I’m just back from a two week trip to Italy. We visited Rome, Florence and Venice. All the photos (including far too many pictures of bathrooms and far too few pictures of neat stuff) are on Flickr.
Transportation worked out well. We flew United from Denver to Dulles to Rome and back. Aisle chairs arrived on time, the wheelchair remained intact, and there were jetways for all flights. In contrast with Liz’s unfortunate experience on her Budapest flight, I was treated respectfully and professionally at the gate. (In fact, I pretty much had her conversation #1 [the way it should have been] before each flight.)
In Rome, I was asked if I wanted assistance from the gate to the plane, or just at plane-side. Not realizing that there was a bus trip in between, I declined. When we got to the bus, I wasn’t on the list (for the special bus, the one with the wheelchair lift), but they rustled one up pretty quick and didn’t give me a hard time about it.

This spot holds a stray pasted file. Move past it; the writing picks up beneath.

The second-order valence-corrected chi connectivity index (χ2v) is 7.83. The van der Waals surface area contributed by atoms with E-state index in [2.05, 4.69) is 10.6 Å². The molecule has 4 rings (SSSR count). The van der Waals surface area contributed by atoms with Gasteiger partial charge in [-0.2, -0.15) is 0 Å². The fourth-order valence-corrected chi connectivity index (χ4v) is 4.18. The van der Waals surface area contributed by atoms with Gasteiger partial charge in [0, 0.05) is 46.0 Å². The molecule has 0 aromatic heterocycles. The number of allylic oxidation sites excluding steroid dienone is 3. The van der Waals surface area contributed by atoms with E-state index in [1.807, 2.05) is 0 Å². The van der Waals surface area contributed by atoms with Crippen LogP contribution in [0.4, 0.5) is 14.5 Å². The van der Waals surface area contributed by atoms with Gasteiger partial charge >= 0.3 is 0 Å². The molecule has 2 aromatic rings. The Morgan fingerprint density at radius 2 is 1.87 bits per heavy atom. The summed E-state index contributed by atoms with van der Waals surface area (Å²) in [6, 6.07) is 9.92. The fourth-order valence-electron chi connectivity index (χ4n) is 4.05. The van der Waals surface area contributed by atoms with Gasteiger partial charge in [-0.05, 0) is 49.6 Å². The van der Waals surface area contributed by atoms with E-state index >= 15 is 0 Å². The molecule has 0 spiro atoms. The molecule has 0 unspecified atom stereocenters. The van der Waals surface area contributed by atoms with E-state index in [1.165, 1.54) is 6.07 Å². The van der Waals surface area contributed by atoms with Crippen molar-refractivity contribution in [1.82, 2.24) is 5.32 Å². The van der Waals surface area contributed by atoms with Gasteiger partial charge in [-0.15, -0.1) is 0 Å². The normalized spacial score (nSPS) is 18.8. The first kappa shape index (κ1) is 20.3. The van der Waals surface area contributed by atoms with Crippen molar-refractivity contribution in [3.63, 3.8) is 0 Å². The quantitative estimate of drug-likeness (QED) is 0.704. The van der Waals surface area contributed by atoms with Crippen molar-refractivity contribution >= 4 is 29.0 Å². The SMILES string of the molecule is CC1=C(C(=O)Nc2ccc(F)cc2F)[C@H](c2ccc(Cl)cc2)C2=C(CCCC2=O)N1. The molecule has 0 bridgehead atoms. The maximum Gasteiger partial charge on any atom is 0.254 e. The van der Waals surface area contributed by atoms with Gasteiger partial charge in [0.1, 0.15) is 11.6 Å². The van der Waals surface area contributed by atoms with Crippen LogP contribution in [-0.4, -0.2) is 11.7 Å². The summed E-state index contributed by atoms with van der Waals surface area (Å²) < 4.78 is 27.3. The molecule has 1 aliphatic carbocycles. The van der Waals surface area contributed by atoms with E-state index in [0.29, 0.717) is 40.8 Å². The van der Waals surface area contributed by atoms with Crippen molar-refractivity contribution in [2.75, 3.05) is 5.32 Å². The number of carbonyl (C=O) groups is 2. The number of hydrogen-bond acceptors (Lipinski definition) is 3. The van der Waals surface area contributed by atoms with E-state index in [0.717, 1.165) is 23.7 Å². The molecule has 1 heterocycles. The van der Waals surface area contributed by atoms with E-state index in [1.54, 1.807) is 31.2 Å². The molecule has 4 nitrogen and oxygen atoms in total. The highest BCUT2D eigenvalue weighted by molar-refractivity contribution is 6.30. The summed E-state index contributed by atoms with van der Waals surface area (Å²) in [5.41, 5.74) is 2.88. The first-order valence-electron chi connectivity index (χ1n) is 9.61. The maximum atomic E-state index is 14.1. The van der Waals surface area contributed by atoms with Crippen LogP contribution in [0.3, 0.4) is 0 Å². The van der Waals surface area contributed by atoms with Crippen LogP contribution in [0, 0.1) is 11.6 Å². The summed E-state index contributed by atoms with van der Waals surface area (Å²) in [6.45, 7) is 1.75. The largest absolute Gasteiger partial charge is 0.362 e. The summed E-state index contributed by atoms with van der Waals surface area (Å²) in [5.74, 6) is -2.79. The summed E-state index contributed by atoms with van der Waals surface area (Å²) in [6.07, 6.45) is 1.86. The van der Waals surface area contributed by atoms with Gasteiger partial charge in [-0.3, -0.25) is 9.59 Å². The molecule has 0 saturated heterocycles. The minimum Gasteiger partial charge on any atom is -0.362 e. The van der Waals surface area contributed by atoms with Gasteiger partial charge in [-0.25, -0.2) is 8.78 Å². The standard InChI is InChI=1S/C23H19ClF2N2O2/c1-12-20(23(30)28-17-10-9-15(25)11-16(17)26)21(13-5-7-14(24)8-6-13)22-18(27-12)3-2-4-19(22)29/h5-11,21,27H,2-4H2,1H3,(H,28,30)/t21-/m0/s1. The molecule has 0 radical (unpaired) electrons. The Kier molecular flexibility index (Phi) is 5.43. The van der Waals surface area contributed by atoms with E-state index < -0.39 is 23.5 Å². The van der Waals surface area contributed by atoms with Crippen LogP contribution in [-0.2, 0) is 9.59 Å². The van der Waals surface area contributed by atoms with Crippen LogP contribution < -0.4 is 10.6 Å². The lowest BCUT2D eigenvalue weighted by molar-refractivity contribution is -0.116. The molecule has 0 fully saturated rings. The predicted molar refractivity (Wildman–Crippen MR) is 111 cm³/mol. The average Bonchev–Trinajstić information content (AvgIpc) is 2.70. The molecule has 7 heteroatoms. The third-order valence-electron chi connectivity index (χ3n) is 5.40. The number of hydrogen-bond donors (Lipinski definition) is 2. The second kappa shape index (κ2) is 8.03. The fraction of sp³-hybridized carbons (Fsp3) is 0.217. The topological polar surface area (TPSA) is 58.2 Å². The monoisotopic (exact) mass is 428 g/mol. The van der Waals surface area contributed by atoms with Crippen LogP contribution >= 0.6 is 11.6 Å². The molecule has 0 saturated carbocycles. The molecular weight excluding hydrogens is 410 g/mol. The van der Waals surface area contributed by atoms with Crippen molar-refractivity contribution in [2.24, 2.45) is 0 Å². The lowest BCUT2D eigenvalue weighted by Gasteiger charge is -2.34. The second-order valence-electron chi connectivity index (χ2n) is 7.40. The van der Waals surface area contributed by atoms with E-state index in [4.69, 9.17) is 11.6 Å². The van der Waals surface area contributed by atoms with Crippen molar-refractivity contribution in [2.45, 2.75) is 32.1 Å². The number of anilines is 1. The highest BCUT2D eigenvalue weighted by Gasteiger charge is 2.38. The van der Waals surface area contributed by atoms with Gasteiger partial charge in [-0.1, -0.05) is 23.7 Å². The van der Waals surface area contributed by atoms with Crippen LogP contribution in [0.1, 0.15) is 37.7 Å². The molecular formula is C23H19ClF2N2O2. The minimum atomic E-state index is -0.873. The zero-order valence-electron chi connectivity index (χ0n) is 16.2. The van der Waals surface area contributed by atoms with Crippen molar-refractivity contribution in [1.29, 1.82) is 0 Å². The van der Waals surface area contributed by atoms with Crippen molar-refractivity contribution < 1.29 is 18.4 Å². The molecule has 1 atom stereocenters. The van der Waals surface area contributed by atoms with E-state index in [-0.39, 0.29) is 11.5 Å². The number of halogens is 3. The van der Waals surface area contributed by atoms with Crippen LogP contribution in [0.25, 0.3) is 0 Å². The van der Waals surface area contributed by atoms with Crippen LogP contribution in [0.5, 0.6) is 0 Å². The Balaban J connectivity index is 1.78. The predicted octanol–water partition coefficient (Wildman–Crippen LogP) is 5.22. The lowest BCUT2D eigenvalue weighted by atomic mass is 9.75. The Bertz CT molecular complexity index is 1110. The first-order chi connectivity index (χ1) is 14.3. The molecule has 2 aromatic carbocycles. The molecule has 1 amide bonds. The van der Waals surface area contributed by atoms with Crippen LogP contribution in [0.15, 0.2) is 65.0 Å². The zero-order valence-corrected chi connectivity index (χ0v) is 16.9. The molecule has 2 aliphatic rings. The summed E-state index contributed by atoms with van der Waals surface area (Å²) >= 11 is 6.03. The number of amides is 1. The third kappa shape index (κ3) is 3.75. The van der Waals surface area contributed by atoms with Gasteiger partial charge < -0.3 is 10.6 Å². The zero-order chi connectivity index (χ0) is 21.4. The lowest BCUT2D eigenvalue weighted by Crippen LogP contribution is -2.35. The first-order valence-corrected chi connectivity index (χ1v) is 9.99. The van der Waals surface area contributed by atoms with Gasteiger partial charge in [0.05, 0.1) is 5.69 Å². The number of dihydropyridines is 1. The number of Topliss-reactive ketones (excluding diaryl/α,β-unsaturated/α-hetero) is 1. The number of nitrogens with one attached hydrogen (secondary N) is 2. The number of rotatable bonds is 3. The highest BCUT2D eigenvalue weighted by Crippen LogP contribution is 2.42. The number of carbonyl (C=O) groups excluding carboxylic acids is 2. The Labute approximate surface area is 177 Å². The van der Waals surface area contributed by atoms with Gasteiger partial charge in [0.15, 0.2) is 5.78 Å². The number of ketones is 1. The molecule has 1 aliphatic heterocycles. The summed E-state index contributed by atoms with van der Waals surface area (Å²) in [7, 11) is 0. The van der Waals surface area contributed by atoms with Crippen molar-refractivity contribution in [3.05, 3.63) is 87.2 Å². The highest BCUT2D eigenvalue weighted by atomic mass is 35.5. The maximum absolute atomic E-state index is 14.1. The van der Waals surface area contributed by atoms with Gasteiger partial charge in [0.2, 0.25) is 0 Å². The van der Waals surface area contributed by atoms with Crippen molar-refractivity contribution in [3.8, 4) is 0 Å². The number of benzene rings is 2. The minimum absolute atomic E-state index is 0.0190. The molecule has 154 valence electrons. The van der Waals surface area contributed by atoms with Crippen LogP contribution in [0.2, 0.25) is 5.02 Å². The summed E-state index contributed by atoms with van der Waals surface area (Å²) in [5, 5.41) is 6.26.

On most of the flights I had no issues getting assistance from flight attendants to go to the lavatory. On our return flight from Rome to Dulles, we were seated in the central section of a Boeing 767, and the reading lights and call buttons were not functional. This meant (aside from getting eyestrain from trying to read in the dark) that there was no convenient way to contact a flight attendant. They’re supposed to do regular “water walks” up and down the aisles, but that wasn’t happening much.
A couple of hours in, I was just contemplating dropping to the floor and scooting to the bathroom on my butt when the seat belt sign went on due to mild turbulence. An hour later (seat belt sign still on), many people began getting up and using the lavs. Some were sent back to their seats by the flight attendants, but many were not.